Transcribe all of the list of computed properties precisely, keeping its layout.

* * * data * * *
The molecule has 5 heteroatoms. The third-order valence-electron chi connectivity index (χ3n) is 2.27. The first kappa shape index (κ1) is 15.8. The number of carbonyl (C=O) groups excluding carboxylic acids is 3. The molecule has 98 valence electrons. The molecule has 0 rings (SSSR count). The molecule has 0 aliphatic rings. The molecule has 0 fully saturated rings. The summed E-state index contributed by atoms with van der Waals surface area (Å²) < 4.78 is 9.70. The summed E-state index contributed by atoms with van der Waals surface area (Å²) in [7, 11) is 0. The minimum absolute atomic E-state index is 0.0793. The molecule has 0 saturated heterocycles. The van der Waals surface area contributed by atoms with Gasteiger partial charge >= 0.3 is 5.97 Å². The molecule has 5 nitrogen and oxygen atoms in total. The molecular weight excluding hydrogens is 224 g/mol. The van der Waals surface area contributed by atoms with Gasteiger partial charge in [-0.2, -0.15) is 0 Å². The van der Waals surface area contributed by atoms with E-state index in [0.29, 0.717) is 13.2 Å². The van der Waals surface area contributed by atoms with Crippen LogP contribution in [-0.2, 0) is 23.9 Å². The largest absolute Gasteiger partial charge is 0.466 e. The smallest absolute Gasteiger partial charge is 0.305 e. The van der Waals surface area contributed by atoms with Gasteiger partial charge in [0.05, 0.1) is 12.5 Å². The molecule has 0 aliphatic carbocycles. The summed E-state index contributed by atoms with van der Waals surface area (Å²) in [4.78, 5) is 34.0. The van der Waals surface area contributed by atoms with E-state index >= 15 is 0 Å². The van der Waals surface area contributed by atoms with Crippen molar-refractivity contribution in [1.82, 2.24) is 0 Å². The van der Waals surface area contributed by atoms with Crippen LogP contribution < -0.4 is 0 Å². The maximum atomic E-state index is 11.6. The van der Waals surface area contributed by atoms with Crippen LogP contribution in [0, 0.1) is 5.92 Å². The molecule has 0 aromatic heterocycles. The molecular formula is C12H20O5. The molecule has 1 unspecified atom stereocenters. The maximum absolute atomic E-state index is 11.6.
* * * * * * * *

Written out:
The molecule has 5 heteroatoms. The third-order valence-electron chi connectivity index (χ3n) is 2.27. The first kappa shape index (κ1) is 15.8. The number of carbonyl (C=O) groups excluding carboxylic acids is 3. The molecule has 98 valence electrons. The molecule has 0 rings (SSSR count). The molecule has 0 aliphatic rings. The molecule has 0 fully saturated rings. The summed E-state index contributed by atoms with van der Waals surface area (Å²) < 4.78 is 9.70. The summed E-state index contributed by atoms with van der Waals surface area (Å²) in [7, 11) is 0. The minimum absolute atomic E-state index is 0.0793. The molecule has 0 saturated heterocycles. The van der Waals surface area contributed by atoms with Gasteiger partial charge >= 0.3 is 5.97 Å². The molecule has 5 nitrogen and oxygen atoms in total. The molecular weight excluding hydrogens is 224 g/mol. The van der Waals surface area contributed by atoms with Gasteiger partial charge in [-0.2, -0.15) is 0 Å². The van der Waals surface area contributed by atoms with E-state index in [0.29, 0.717) is 13.2 Å². The van der Waals surface area contributed by atoms with Crippen LogP contribution in [-0.2, 0) is 23.9 Å². The largest absolute Gasteiger partial charge is 0.466 e. The smallest absolute Gasteiger partial charge is 0.305 e. The van der Waals surface area contributed by atoms with Gasteiger partial charge in [0.05, 0.1) is 12.5 Å². The molecule has 0 aliphatic carbocycles. The summed E-state index contributed by atoms with van der Waals surface area (Å²) in [4.78, 5) is 34.0. The van der Waals surface area contributed by atoms with E-state index >= 15 is 0 Å². The van der Waals surface area contributed by atoms with Crippen molar-refractivity contribution in [1.82, 2.24) is 0 Å². The van der Waals surface area contributed by atoms with Crippen LogP contribution < -0.4 is 0 Å². The maximum atomic E-state index is 11.6. The van der Waals surface area contributed by atoms with Crippen LogP contribution in [0, 0.1) is 5.92 Å². The molecule has 0 aromatic heterocycles. The molecular formula is C12H20O5. The molecule has 1 unspecified atom stereocenters. The maximum absolute atomic E-state index is 11.6.